As for the consumer’s role in addressing food security, the diversification of the diet is a change to be encouraged, posited Dr Hashim, as demand for more varieties of food may compel farmers to shift away from singularly producing resource-intensive foodgrain crops and diversify into other kinds of foods.But a caveat is necessary. A recent UNEP report (UNEP, 2010) warns that western tastes for diets rich in meat and dairy products are unsustainable. India must find the fine line of sustainability between the singular production of resource-intensive crops and a diversification that ‘goes too far’.
Food distribution is also a resource intensive activity. Dr Khosla pointed out that the food available in supermarkets uses more than 300 to 500 times as many calories in its production and distribution as what is obtained by the end consumer, which is not tenable as we are running out of these resources. Dr Sharma stressed on the need for consumers to consume locally produced food and not encourage the long distance transportation of items that can easily be produced locally.
On the subject of strategies that farmers can adopt to ensure resource efficiency, Dr Sharma propounded that farmers should adopt community farming practices. Currently, the average plot size is too small to allow low capital-output ratios in production, a problem further exacerbated by the fact that even small farmers are now opting for capital-intensive infrastructure such as tube-wells to draw water.
Mr Mauskar remarked that without integrated policy-making that is informed by the inter-linkages among all the aforementioned sectors, as well as an understanding of how climate change affects all these sectors, the Indian political and socio-economic system is likely to collapse. Dr Khosla spoke about how many of our policies are in conflict with one another. “Many of these policies are countervailing. Had India focused on eradicating poverty rather than getting rich, India could have contained its population to around 800 million people.”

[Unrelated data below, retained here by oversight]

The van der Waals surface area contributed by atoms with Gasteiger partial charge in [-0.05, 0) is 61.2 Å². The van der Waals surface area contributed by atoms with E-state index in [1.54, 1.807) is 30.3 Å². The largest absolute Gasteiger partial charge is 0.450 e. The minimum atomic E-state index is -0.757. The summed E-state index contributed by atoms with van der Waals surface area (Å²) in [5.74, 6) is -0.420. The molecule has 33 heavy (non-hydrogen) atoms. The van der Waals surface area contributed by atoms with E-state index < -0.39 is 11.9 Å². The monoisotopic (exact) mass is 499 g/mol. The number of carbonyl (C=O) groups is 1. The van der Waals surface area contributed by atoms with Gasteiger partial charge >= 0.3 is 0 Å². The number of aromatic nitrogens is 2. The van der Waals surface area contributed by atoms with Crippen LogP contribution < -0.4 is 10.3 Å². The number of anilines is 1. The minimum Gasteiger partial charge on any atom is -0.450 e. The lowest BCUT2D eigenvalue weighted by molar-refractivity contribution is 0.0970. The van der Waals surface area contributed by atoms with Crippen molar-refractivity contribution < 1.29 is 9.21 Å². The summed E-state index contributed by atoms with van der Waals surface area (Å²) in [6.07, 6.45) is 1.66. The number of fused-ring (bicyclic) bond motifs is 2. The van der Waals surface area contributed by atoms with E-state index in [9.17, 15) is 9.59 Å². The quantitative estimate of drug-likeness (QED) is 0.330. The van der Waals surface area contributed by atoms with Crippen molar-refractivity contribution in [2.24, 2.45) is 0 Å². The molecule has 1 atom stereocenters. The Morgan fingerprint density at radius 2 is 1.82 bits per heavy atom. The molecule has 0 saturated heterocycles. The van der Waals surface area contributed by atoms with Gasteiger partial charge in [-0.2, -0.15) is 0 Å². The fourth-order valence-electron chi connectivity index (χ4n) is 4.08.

The discussion was ninth in a series of conversations on Nation Building, envisioning India at 100 years since independence and it brought to fore the need to re-think about our choices with respect to the use of resources, re-look at policy interventions to ensure more coherence amongst various policies, the need to change consumption patterns; and the need to provide financial as well as job security to the farmers. trialogue 2047 is a platform that encourages debates on seminal concerns that will shape our future.
To read the entire proceedings of this trialogue 2047, please visit:
Food and Agriculture Organization (FAO) of the United Nations. (2011) “Energy-smart” Food for People and Climate. Issue Paper.
The New Indian Express. (2013) 40 percent of foodgrains wasted every year due to lack of storage. Express New Service, Bangalore, 8th September 2013. Available from: http://www.newindianexpress.com/states/karnataka/40-percent-of-foodgrains-wasted-every-year-due-to-lack-of-storage/2013/09/08/article1773844.ece. Accessed on 5 May 2015.
United Nations Environment Programme. (2010) Assessing the Environmental Impacts of Consumption and Production: Priority Products and Materialss, A Report of the Working Group on the Environmental Impacts of Products and Materials to the International Panel for Sustainable Resource Management. Hertwich, E., van der Voet, E., Suh, S., Tukker, A., Huijbregts M., Kazmierczyk, P., Lenzen, M., McNeely, J., Moriguchi, Y. Available from: http://www.unep.org/resourcepanel/Portals/24102/PDFs/PriorityProductsAndMaterials_Report.pdf
The views expressed in the article are those of the author’s and not necessarily those of Development Alternatives.